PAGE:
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  • CCPA in Europe for CETA speaking tour October 17, 2017
    On September 21, Canada and the European Union announced that the Comprehensive Economic and Trade Agreement (CETA), a controversial NAFTA-plus free trade deal initiated by the Harper government and signed by Prime Minister Trudeau in 2016, was now provisionally in force. In Europe, however, more than 20 countries have yet to officially ratify the deal, […]
    Canadian Centre for Policy Alternatives
  • Twelve year study of an inner-city neighbourhood October 12, 2017
    What does twelve years of community organizing look like for a North End Winnipeg neighbourhood?  Jessica Leigh survey's those years with the Dufferin community from a community development lens.  Read full report.
    Canadian Centre for Policy Alternatives
  • Losing your ID - even harder to recover when you have limited resources! October 10, 2017
    Ellen Smirl researched the barriers experienced by low-income Manitobans when faced with trying to replace lost, stolen, or never aquired idenfication forms. Read full report here.  
    Canadian Centre for Policy Alternatives
  • CCPA recommendations for a better North American trade model October 6, 2017
    The all-party House of Commons trade committee is consulting Canadians on their priorities for bilateral and trilateral North American trade in light of the current renegotiation of NAFTA. In the CCPA’s submission to this process, Scott Sinclair, Stuart Trew, and Hadrian Mertins-Kirkwood argue for a different kind of trading relationship that is inclusive, transformative, and […]
    Canadian Centre for Policy Alternatives
  • Ontario’s fair wage policy needs to be refreshed September 28, 2017
    The Ontario government is consulting on ways to modernize the province’s fair wage policy, which sets standards for wages and working conditions for government contract workers such as building cleaners, security guards, building trades and construction workers. The fair wage policy hasn’t been updated since 1995, but the labour market has changed dramatically since then. […]
    Canadian Centre for Policy Alternatives
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The Progressive Economics Forum

Global Wage Crisis

The International Labour Organization has just released its second Global Wage Report, “Wage Policies in Times of Crisis.” The International Trade Union Confederation’s press release follows:

15 December 2010 – The ITUC has welcomed the second Global Wage Report from the International Labour Organization (ILO). “Today’s report reinforces what unions around the world have been saying about the economic crisis and the policy responses that governments need to put in place,” said ITUC General Secretary Sharan Burrow.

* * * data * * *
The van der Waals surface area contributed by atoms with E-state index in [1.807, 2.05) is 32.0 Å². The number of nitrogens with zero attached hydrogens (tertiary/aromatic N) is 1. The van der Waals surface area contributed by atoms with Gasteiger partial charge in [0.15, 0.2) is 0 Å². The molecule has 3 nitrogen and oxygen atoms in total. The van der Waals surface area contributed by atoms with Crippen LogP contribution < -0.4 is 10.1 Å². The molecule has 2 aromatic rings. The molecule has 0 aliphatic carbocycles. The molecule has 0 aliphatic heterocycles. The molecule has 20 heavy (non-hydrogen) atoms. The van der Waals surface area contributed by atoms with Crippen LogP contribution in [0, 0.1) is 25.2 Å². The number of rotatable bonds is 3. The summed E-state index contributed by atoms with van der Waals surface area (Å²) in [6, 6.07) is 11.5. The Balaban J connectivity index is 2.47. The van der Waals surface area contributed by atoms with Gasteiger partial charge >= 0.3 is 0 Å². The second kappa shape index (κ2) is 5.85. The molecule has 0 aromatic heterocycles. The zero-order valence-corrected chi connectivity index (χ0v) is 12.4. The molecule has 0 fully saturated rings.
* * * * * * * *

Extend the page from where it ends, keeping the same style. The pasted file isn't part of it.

The ILO confirms that global wages have stagnated during the crisis. Excluding questionable figures for China and adjusting for inflation, global wage growth slowed from 2.2% in 2007 to only 0.8% in 2008 and 0.7% in 2009.

While these world averages remained slightly positive, wages actually decreased in many countries. “Even workers who remained employed during the crisis experienced flat or falling pay,” observed Burrow.

Over-reliance on exports and consumer borrowing for economic growth has proven to be unsustainable. To achieve a meaningful economic recovery, countries need to increase domestic demand based on rising wages and a more equal distribution of income. The ILO emphasizes three policy solutions in today’s report: inclusive collective bargaining, legislated minimum wages, and social protection programmes.

In addition to providing new data on wages during the crisis, the report also presents a longer-term analysis of low pay, defined as being below two-thirds of a country’s median wage. Since the late 1990s, the incidence of low pay has increased in two-thirds of the countries for which figures are available.

However, the ILO found that low pay is much less prevalent in countries with higher levels of union membership. “Unions are part of the solution, in terms of ensuring that wages rise along with productivity and that these gains are shared fairly,” said Burrow.

UPDATE (December 17): Quoted by The Guardian and La Repubblica

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